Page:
At present, no. Democracy Web is designed as an on-line resource to supplement classes in American and world history, social studies, civics, and political science.  There are Study Questions within each unit relating to the Essential Princples, History, and three Country Studies. The Study Questions offer specific suggestions for exploring topics and making assignments, but not  lesson plans. The Albert Shanker Institute encourages teachers to develop specific lesson plans around the Study Guide’s different units or around study of specific countries or a set of countries. If teachers do develop lesson plans, please share them with the Albert Shanker Institute through Contact Us or by emailing directly [email protected]. We will post them on this site with proper attribution.  

One organization, Tavanaa has translated Democracy Web into Persian and developed specific lesson plans for each of the units for online courses aimed at Iranian civic activists, teachers, and students. An English-language page describes its Democracy Web lesson plans (link).

4.    What is Freedom in the World?

Freedom in the World is the annual comparative survey of political rights and civil liberties around the globe carried out by the human rights organization Freedom House. The Freedom in the World Survey has been published since 1973. The survey examines the extent to which democratic rights and freedoms are enjoyed in all countries and territories in the world and categorizes those countries and territories as “Free,” “Partly Free,” and “Not Free.” These designations are made according to a ranking system of 1-7. The survey bases its judgments on a series of criteria that give separate scores for a country's level of political rights and its array of civil liberties, resulting in the overall designation of each country. As a companion to the survey, Freedom House publishes an annual Map of Freedom, which is color coded to show the freedom designation of each country. The annual report materials (downloads, map, table, and methodology) are available through the Freedom in the World web page).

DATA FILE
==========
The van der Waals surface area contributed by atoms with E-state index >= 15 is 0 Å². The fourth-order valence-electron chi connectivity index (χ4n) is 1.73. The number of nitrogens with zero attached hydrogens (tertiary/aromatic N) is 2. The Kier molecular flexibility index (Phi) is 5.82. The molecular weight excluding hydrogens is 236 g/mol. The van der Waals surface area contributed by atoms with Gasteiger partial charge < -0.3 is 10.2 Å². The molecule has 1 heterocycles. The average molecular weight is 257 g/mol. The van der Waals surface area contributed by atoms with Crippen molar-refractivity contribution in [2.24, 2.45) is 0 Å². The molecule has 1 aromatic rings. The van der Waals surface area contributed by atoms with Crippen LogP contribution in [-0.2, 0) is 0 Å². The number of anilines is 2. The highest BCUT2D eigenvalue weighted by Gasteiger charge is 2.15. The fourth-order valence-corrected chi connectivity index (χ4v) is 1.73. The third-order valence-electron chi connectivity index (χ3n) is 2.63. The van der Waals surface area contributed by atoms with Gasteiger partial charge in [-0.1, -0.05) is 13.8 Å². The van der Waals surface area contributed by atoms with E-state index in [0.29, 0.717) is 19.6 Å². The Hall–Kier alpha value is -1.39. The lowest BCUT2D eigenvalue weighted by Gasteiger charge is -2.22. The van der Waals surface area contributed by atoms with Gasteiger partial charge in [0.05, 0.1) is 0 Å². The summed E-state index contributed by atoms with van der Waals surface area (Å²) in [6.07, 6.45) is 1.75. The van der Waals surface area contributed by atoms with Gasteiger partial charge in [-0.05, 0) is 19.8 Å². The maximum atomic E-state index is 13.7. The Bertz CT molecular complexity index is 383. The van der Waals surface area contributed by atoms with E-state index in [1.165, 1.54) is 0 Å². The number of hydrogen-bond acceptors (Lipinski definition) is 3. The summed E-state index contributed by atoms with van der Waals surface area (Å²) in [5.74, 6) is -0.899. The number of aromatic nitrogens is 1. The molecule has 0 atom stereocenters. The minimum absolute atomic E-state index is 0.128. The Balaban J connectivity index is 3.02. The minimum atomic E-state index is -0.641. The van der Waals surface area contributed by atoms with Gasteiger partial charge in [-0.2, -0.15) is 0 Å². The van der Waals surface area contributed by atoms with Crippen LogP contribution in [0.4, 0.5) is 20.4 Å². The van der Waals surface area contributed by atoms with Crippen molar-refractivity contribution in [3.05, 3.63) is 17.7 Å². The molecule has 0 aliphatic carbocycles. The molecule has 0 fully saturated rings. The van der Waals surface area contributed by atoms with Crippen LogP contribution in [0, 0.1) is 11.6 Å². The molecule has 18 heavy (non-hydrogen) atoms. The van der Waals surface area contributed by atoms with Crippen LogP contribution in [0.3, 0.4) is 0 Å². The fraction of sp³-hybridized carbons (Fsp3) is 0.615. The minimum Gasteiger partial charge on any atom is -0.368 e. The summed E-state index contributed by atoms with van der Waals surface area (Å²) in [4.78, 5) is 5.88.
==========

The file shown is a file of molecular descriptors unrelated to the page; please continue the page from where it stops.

5.    How Does Freedom House Score Countries?

Originally, the annual survey used 12 categories of freedom, which is the basis for the units of the study guide. Currently, it uses 10 measurements for political liberties and 15 for civil liberties that correspond to these 12 cateogries. Freedom House assesses each country’s performance according to determinations made each year by country experts and a panel of evaluators. See link for a full description of the methodology.

6.    For whom is Democracy Web intended?

Democracy Web is intended as a study guide for history, social studies, government, and civics teachers of upper secondary-level and lower college-level students. However, lower-secondary and even middle school teachers have also used Democracy Web in their classes. Teachers should encourage their students to use the interactive map or build lesson plans around the map and study guide. 

7.    What is the funding for Democracy Web?

The Albert Shanker Institute and Freedom House received a joint grant from the National Endowment for the Humanities for the original core funding for this project to develop the initial web page, launched in 2009. It is currently a project of the Albert Shanker, which has provided additional funding for maintaining and updating the contents of the site. The content of the site is the responsibility of the Albert Shanker Institute and does not necessarily reflect the views of the National Endowment for the Humanities.

8.    If I have more questions or want more information on Democracy Web, who should I contact?

Please contact us at: [email protected].